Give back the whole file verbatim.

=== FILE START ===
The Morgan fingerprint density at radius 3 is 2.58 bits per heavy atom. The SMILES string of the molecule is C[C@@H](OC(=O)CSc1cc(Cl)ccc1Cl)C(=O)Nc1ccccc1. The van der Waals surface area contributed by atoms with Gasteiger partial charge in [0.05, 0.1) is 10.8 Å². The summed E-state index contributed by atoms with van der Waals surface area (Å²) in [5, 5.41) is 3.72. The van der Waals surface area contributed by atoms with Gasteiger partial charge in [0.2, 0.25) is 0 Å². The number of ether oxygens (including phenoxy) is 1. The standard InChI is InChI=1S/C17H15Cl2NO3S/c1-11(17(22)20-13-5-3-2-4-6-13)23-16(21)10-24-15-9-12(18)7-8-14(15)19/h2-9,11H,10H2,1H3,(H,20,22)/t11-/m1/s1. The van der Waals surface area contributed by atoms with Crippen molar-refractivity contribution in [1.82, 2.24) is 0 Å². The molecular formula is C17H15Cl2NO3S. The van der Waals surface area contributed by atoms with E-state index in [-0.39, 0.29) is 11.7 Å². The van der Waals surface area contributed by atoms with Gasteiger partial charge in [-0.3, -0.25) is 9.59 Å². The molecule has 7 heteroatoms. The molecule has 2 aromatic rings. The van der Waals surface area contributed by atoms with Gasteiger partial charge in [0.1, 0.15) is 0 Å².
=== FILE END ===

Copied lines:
The Morgan fingerprint density at radius 3 is 2.58 bits per heavy atom. The SMILES string of the molecule is C[C@@H](OC(=O)CSc1cc(Cl)ccc1Cl)C(=O)Nc1ccccc1. The van der Waals surface area contributed by atoms with Gasteiger partial charge in [0.05, 0.1) is 10.8 Å². The summed E-state index contributed by atoms with van der Waals surface area (Å²) in [5, 5.41) is 3.72. The van der Waals surface area contributed by atoms with Gasteiger partial charge in [0.2, 0.25) is 0 Å². The number of ether oxygens (including phenoxy) is 1. The standard InChI is InChI=1S/C17H15Cl2NO3S/c1-11(17(22)20-13-5-3-2-4-6-13)23-16(21)10-24-15-9-12(18)7-8-14(15)19/h2-9,11H,10H2,1H3,(H,20,22)/t11-/m1/s1. The van der Waals surface area contributed by atoms with Crippen molar-refractivity contribution in [1.82, 2.24) is 0 Å². The molecular formula is C17H15Cl2NO3S. The van der Waals surface area contributed by atoms with E-state index in [-0.39, 0.29) is 11.7 Å². The van der Waals surface area contributed by atoms with Gasteiger partial charge in [-0.3, -0.25) is 9.59 Å². The molecule has 7 heteroatoms. The molecule has 2 aromatic rings. The van der Waals surface area contributed by atoms with Gasteiger partial charge in [0.1, 0.15) is 0 Å².